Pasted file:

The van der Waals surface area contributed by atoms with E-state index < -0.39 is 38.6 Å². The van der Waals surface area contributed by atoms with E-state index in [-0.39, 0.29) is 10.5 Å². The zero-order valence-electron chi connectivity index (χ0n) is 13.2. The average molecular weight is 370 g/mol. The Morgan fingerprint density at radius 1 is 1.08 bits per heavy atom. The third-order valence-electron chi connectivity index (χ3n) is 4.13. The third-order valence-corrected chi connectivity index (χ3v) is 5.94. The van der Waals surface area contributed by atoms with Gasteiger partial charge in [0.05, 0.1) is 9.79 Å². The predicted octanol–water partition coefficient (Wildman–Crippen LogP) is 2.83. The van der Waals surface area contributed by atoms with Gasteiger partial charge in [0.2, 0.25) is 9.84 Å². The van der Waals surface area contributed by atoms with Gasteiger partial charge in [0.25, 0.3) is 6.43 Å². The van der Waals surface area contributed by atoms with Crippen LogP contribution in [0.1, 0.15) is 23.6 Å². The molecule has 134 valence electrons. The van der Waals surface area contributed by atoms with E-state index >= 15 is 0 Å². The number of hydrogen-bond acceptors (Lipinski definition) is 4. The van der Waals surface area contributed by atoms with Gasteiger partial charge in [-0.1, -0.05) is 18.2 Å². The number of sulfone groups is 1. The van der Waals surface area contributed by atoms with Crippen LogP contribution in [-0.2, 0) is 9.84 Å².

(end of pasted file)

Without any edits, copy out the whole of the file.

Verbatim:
The van der Waals surface area contributed by atoms with E-state index < -0.39 is 38.6 Å². The van der Waals surface area contributed by atoms with E-state index in [-0.39, 0.29) is 10.5 Å². The zero-order valence-electron chi connectivity index (χ0n) is 13.2. The average molecular weight is 370 g/mol. The Morgan fingerprint density at radius 1 is 1.08 bits per heavy atom. The third-order valence-electron chi connectivity index (χ3n) is 4.13. The third-order valence-corrected chi connectivity index (χ3v) is 5.94. The van der Waals surface area contributed by atoms with Gasteiger partial charge in [0.05, 0.1) is 9.79 Å². The predicted octanol–water partition coefficient (Wildman–Crippen LogP) is 2.83. The van der Waals surface area contributed by atoms with Gasteiger partial charge in [0.2, 0.25) is 9.84 Å². The van der Waals surface area contributed by atoms with Gasteiger partial charge in [0.25, 0.3) is 6.43 Å². The van der Waals surface area contributed by atoms with Crippen LogP contribution in [0.1, 0.15) is 23.6 Å². The molecule has 134 valence electrons. The van der Waals surface area contributed by atoms with E-state index >= 15 is 0 Å². The number of hydrogen-bond acceptors (Lipinski definition) is 4. The van der Waals surface area contributed by atoms with Gasteiger partial charge in [-0.1, -0.05) is 18.2 Å². The number of sulfone groups is 1. The van der Waals surface area contributed by atoms with Crippen LogP contribution in [-0.2, 0) is 9.84 Å².